Pete Townshend talks to the Stone‘s Jann Wenner in 1968.
Rhino Records has just issued a triple-DVD set chronicling not only live performances of Tommy and Quadrophenia, but two very different configurations of the reunited Who touring band. Though the purpose of the set is to archive the live versions of the two famous rock operas, the DVDs inevitably show the right way for the Who to have reunited and toured, and the wrong way to have done it.
In 1989, the Who staged a full tour after a seven-year layoff. I was fortunate enough to catch them that year, and at the time, I was awestruck upon hearing them open the concert with a fully fleshed out overture from Tommy. Through the sheer joy of seeing the Who play during my lifetime, I was willing to overlook the excesses of that tour. And God were there excesses! Three background vocalists, a percussionist, a second guitarist, and a full horn section which strayed too often into Phil Collins territory, it was a lot to swallow for fans of a band who used to encapsulate the lean, mean, less-is-more theory of noisemaking.
The DVD has the Los Angeles “all-star” performance of Tommy, a Vegas-revue version of the Who that hasn?t aged well. The drummer at the time, Simon Phillips, was much more Neil Peart than Keith Moon; his over-drumming doesn?t serve the arrangements well. The guest stars for the most part turned in okay performances; they can?t be faulted for the bombast.
Mike Myers Will Play Keith Moon in an upcoming biopic. Too bad Myers is already ten years older than Moon was when he died. Jason Schwartzman should’ve got the role.
The Who is my favorite band, and has been since I saw The Kids Are Alright documentary as a kid. In high school I got into the habit of listening to my own version of Quadrophenia in its entirety every other day (alternating it with The Wall for the ultimate teenage angst experience). I had painstakingly created an amalgam of the studio album and the far-superior-fidelity movie soundtrack album on cassette tape.
By 1990, I owned every Who album that had been released on CD, including the unlistenable Who’s Last and the awful box set that was released after their 1989 reunion tour. I had even bought up every bootleg and out-of-print record I could find to feed my obsession.
Brothers and sisters, I gotta testify; my name is Tom, and I’m a rockaholic.
I place the blame squarely on Pete Townshend’s shoulders. Roger, John, and Keith are just as guilty, complicit as they are in catalyzing my conversion. But the songs were Pete’s, so he gets the lion’s share of the blame. I was only seven—my resistance was already low—when an album pushed me completely over the edge of rock fandom from which I will never emerge.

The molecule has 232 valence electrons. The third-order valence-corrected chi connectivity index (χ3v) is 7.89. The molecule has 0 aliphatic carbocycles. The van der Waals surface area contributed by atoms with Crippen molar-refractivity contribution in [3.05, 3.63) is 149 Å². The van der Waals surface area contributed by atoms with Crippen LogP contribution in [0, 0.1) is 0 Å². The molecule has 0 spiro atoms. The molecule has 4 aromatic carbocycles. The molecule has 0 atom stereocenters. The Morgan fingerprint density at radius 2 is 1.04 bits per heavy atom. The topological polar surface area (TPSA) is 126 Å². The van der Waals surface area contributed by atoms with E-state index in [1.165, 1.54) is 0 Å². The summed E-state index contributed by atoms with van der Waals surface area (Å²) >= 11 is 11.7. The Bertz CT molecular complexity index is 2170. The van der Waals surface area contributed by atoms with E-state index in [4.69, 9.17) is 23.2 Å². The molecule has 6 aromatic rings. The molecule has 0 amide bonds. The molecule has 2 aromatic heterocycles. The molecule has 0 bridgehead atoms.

My very own rock opera
In 1979, my father received an 8-track recorder from my uncle, who had just made the upgrade to cassettes. At the time, Saturday Night Fever was still huge, so my parents borrowed the soundtrack record from my uncle and taped a bunch of Bee Gees, Tavares, and Yvonne Elliman onto the first two sections of the blank 8-track tape that came with the recorder. [FYI for the kids: 8-track tapes were divided into four sections (“programs”) with room for several songs on each program—Ed.] But on the remaining two sections were the greatest songs I’d ever heard in my seven years of life: a deaf, dumb and blind kid who had an evil cousin, the Christmas he couldn’t appreciate, a quack doctor who couldn’t cure the kid, and of course, the kid was a pinball wizard.
Jeff Tweedy interview in the Stone: “Abba records sound amazing now. And the Who doesn’t really hold up.”
Quick: What do Madonna, Ozzy, Alice Cooper, Pantera, The Who (original lineup), Rob Zombie, AC/DC, Kiss, and Britney Spears have in common?
Chances are, the answer that you’ll reach, undoubtedly fanciful, will not be right. If it is right, then it may seem odd that you’re reading this website.
One might argue that we are now experiencing the loss of those who have built the framework of much of rock as we know it today. It wasn’t all that long ago, relatively speaking, that we were writing about the death of George Harrison, the generally underrated guitar player who was fundamental to the Beatles. And now it’s John Entwistle, who was even more elementary to the Who. The report is that he went because of a heart attack in a hotel room in Las Vegas, where he was because the Who had a now-canceled gig at the Hard Rock Hotel in that town. Age, 57. Hell of a place to go. Just a few days ago, a professional baseball player, Darryl Kile, died; he was more than a couple of decades younger than Entwistle. Heart disease, apparently. A point I make simply because no one who is reading this should imagine that health problems—fatal ones—are the concern only of those who haven’t died before they got old.
Enough of the public service announcement on the health front.
Bass players seem to be those in a band who don’t get a whole lot of attention for their bass playing: It is often for something else. Think, for example, of Entwistle’s contemporary, Sir Paul. No one (unless he or she happens to be a bass player, I suspect) has a mental representation of Paul = Bass player. Or there is the case of Sting, who has undoubtedly had a much bigger run with a public persona in which the bass is merely an ornament (yes, he can play the instrument, but it really isn’t what is the focus of his performance post-Police). I remember seeing the Faces with Ron Wood playing bass. Not surprising that he picked up a six string to join the Stones. (And in announcing their current tour, the Stones stood on stage sans bass player. Wyman is otherwise disposed.)
Some people will cite Entwistle’s “Boris the Spider.” Others, “My Wife.” But I’d suggest that they’re not it. Not close. Sure, he tended to stand stock still in concert. Some of that was undoubtedly to avoid being hit by a windmill from Townshend or a swinging mike from Daltrey. Self-defense through stillness. But really, Entwistle’s contribution was the ability to put the bottom on the music, especially after Moon passed.